“It was his fishing harbour and dry curling ground which the pakeha had defiled with their whale offal and the cry spread around the land; ‘Beware of the white man’s bay whaler, he is a sot, a thief and a liar!”
Missionaries followed the whalers.
Baucke quoted one Maori response:
“In the beginning when the apostles of the new theology told us ‘we bring you tidings of great joy,’ we expected great things, greater than any we knew of.
“But to those who tasketh the happiness which cometh of rum and guns, the recent innovations were detestable because they interfered with their pleasure.”
For Maori, the missionaries were a source for trading and knowledge about farming techniques.
For the first 15 years the missionaries made very few converts but these were years when the inter-tribal Musket Wars were at their peak.
In 1821, Hongi Hika travelled to England with missionary Thomas Kendall and in Sydney on his return voyage traded the gifts he had obtained in England for between 300 and 500 muskets.
This tipped the balance of inter-tribal power.
The musket brought Maori devastation of an unprecedented scale.
Many tribes were destroyed and with land being conquered and abandoned, tribal boundaries were completely redrawn.
However, virtually no European died in these inter Maori conflicts.
From 1823, here in Paihia the work of Marianne Williams with her husband Henry of the Church Missionary Society was noteworthy in building a relationship between Maori and European.
The Church Missionary Society was under the protection of the Ngai Tahu chief Hongi Hika while the Paihia mission was protected by Chief Te Koki and his wife Hamu.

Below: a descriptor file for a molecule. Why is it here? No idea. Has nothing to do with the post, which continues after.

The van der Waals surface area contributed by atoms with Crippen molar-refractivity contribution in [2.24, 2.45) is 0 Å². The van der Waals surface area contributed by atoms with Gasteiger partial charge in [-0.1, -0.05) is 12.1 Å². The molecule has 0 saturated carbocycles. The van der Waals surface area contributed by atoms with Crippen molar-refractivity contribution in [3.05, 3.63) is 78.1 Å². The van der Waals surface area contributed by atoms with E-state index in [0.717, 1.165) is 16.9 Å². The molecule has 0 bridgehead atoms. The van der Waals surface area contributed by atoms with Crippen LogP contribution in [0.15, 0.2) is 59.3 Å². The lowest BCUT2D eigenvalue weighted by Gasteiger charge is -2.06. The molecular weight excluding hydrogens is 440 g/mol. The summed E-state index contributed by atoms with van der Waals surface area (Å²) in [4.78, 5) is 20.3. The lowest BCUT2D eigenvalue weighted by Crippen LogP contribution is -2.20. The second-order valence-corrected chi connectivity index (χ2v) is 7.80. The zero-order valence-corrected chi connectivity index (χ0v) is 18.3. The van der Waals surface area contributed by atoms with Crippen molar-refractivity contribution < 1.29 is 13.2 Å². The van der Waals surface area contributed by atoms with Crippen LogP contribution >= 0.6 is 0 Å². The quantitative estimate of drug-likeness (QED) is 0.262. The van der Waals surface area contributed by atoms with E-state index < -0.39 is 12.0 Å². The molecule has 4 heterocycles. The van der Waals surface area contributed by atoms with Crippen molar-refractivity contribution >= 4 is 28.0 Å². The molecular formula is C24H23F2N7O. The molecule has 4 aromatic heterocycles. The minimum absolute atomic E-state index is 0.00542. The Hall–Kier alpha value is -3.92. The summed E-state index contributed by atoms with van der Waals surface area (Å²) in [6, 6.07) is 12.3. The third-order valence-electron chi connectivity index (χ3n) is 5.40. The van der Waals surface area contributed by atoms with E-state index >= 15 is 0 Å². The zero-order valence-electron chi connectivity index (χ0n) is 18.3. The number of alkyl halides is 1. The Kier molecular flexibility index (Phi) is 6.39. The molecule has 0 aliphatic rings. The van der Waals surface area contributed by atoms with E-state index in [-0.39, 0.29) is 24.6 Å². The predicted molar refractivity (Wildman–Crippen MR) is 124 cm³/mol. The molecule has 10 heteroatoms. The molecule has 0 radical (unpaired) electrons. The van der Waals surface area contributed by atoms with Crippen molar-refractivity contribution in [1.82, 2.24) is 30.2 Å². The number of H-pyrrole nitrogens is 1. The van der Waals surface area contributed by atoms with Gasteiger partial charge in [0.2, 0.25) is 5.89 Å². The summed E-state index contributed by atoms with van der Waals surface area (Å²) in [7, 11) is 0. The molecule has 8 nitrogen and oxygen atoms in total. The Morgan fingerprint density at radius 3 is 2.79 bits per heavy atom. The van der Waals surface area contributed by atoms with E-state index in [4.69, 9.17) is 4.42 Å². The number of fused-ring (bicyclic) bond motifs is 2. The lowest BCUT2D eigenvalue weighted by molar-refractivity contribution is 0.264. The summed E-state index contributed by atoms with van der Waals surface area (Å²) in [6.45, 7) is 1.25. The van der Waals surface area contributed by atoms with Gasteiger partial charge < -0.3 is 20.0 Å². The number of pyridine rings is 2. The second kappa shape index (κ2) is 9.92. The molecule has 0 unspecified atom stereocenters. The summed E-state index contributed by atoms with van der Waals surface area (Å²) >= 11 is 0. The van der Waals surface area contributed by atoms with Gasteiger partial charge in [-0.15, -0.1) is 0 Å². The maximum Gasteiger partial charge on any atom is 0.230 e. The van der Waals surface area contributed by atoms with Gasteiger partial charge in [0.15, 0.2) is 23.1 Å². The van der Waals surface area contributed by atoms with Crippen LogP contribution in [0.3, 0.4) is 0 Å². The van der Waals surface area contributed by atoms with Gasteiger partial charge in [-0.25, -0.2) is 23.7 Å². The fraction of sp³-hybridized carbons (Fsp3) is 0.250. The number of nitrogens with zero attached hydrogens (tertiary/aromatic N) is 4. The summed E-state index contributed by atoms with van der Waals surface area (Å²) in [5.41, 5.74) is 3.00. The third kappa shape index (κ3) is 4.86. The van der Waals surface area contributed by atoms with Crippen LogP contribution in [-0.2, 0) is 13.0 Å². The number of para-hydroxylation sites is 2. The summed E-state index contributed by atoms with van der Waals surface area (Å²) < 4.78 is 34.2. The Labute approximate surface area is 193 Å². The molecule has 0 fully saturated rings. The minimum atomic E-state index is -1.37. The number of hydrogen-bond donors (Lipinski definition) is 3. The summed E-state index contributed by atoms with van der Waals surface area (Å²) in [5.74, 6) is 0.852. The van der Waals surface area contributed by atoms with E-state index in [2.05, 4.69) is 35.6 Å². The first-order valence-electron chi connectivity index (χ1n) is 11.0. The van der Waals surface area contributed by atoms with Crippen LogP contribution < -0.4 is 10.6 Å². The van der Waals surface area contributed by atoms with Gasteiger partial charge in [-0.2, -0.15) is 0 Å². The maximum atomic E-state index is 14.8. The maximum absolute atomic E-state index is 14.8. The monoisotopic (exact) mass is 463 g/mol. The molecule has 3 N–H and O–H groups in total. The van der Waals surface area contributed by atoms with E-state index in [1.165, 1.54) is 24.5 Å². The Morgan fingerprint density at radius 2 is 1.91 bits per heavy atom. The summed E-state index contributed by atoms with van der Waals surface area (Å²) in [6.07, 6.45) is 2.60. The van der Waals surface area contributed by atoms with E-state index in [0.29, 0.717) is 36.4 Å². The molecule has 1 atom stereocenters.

Although there were misunderstandings and arguments between the two, the Church Missionary Society and Paihia missions were never threatened.
Marianne Williams with the help of her sister established a Maori school for girls and a network of other schools were established under her control.
Lawlessness of new arrivals
From 1830, Māori increasingly turned to Christianity, ironically at the same time the White Man’s lawlessness grew.
The traditional roles of Maori women, slaves and chiefs greatly changed under missionary influence, and the missionaries gained new prestige as doctors and teachers.
Encouraged by missionary William Yate, 13 Ngapuhi leaders urged greater British control
There was also confusion and conflicting messages.
“Every incoming trader, every new sect, spoke at first softly, then louder and louder until the air trembled with strident and bitter revilings – one creed shouting this, another besmirching and bellowing…they all spoke of truths, yet condemned the truths of the others. And the end was we sat on our heels and doubted the preaching of either.”